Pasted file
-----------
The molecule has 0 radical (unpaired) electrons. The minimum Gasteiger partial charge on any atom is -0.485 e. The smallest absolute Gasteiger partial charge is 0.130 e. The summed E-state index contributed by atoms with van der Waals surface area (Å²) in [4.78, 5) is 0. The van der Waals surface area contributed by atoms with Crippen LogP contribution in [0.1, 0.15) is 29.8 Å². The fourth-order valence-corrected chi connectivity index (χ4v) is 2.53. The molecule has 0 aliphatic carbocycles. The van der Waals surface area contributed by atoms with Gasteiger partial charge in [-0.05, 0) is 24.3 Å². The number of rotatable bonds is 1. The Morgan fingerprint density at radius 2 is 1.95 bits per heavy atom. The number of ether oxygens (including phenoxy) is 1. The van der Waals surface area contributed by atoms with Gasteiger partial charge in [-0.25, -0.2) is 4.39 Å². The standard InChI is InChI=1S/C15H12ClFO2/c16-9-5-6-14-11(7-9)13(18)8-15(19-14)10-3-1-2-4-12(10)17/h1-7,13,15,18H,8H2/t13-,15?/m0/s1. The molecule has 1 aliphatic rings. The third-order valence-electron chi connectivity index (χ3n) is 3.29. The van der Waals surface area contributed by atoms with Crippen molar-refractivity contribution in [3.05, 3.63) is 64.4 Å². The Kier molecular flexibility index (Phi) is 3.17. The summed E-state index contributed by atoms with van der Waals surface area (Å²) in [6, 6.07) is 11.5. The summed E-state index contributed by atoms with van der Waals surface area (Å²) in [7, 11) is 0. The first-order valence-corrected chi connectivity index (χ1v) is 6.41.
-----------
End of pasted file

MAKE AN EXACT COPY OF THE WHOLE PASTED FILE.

The molecule has 0 radical (unpaired) electrons. The minimum Gasteiger partial charge on any atom is -0.485 e. The smallest absolute Gasteiger partial charge is 0.130 e. The summed E-state index contributed by atoms with van der Waals surface area (Å²) in [4.78, 5) is 0. The van der Waals surface area contributed by atoms with Crippen LogP contribution in [0.1, 0.15) is 29.8 Å². The fourth-order valence-corrected chi connectivity index (χ4v) is 2.53. The molecule has 0 aliphatic carbocycles. The van der Waals surface area contributed by atoms with Gasteiger partial charge in [-0.05, 0) is 24.3 Å². The number of rotatable bonds is 1. The Morgan fingerprint density at radius 2 is 1.95 bits per heavy atom. The number of ether oxygens (including phenoxy) is 1. The van der Waals surface area contributed by atoms with Gasteiger partial charge in [-0.25, -0.2) is 4.39 Å². The standard InChI is InChI=1S/C15H12ClFO2/c16-9-5-6-14-11(7-9)13(18)8-15(19-14)10-3-1-2-4-12(10)17/h1-7,13,15,18H,8H2/t13-,15?/m0/s1. The molecule has 1 aliphatic rings. The third-order valence-electron chi connectivity index (χ3n) is 3.29. The van der Waals surface area contributed by atoms with Crippen molar-refractivity contribution in [3.05, 3.63) is 64.4 Å². The Kier molecular flexibility index (Phi) is 3.17. The summed E-state index contributed by atoms with van der Waals surface area (Å²) in [6, 6.07) is 11.5. The summed E-state index contributed by atoms with van der Waals surface area (Å²) in [7, 11) is 0. The first-order valence-corrected chi connectivity index (χ1v) is 6.41.